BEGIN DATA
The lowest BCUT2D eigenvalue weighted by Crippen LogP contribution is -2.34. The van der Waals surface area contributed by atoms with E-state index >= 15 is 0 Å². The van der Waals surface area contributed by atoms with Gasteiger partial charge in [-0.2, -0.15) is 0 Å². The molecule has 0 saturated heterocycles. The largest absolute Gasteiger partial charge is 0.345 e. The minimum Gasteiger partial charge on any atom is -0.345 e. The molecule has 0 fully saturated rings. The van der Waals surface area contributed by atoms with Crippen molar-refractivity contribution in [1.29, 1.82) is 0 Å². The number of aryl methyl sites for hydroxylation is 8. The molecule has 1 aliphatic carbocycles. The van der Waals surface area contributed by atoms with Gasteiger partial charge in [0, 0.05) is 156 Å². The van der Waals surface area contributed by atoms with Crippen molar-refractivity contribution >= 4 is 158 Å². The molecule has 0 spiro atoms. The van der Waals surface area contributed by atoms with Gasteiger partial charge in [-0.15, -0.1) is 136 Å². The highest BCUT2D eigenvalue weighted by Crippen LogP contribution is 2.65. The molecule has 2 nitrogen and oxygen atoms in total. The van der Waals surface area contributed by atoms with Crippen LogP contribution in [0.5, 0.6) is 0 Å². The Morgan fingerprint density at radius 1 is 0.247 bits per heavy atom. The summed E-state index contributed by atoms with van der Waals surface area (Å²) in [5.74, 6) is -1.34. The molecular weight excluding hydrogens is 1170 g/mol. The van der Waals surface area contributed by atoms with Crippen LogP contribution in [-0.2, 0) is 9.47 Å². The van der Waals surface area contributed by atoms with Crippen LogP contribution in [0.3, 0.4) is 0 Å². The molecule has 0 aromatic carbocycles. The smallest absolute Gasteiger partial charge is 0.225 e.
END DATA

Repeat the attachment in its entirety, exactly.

The lowest BCUT2D eigenvalue weighted by Crippen LogP contribution is -2.34. The van der Waals surface area contributed by atoms with E-state index >= 15 is 0 Å². The van der Waals surface area contributed by atoms with Gasteiger partial charge in [-0.2, -0.15) is 0 Å². The molecule has 0 saturated heterocycles. The largest absolute Gasteiger partial charge is 0.345 e. The minimum Gasteiger partial charge on any atom is -0.345 e. The molecule has 0 fully saturated rings. The van der Waals surface area contributed by atoms with Crippen molar-refractivity contribution in [1.29, 1.82) is 0 Å². The number of aryl methyl sites for hydroxylation is 8. The molecule has 1 aliphatic carbocycles. The van der Waals surface area contributed by atoms with Gasteiger partial charge in [0, 0.05) is 156 Å². The van der Waals surface area contributed by atoms with Crippen molar-refractivity contribution >= 4 is 158 Å². The molecule has 0 spiro atoms. The van der Waals surface area contributed by atoms with Gasteiger partial charge in [-0.15, -0.1) is 136 Å². The highest BCUT2D eigenvalue weighted by Crippen LogP contribution is 2.65. The molecule has 2 nitrogen and oxygen atoms in total. The van der Waals surface area contributed by atoms with Crippen LogP contribution in [0.5, 0.6) is 0 Å². The Morgan fingerprint density at radius 1 is 0.247 bits per heavy atom. The summed E-state index contributed by atoms with van der Waals surface area (Å²) in [5.74, 6) is -1.34. The molecular weight excluding hydrogens is 1170 g/mol. The van der Waals surface area contributed by atoms with Crippen LogP contribution in [-0.2, 0) is 9.47 Å². The van der Waals surface area contributed by atoms with Crippen LogP contribution in [0.3, 0.4) is 0 Å². The molecule has 0 aromatic carbocycles. The smallest absolute Gasteiger partial charge is 0.225 e.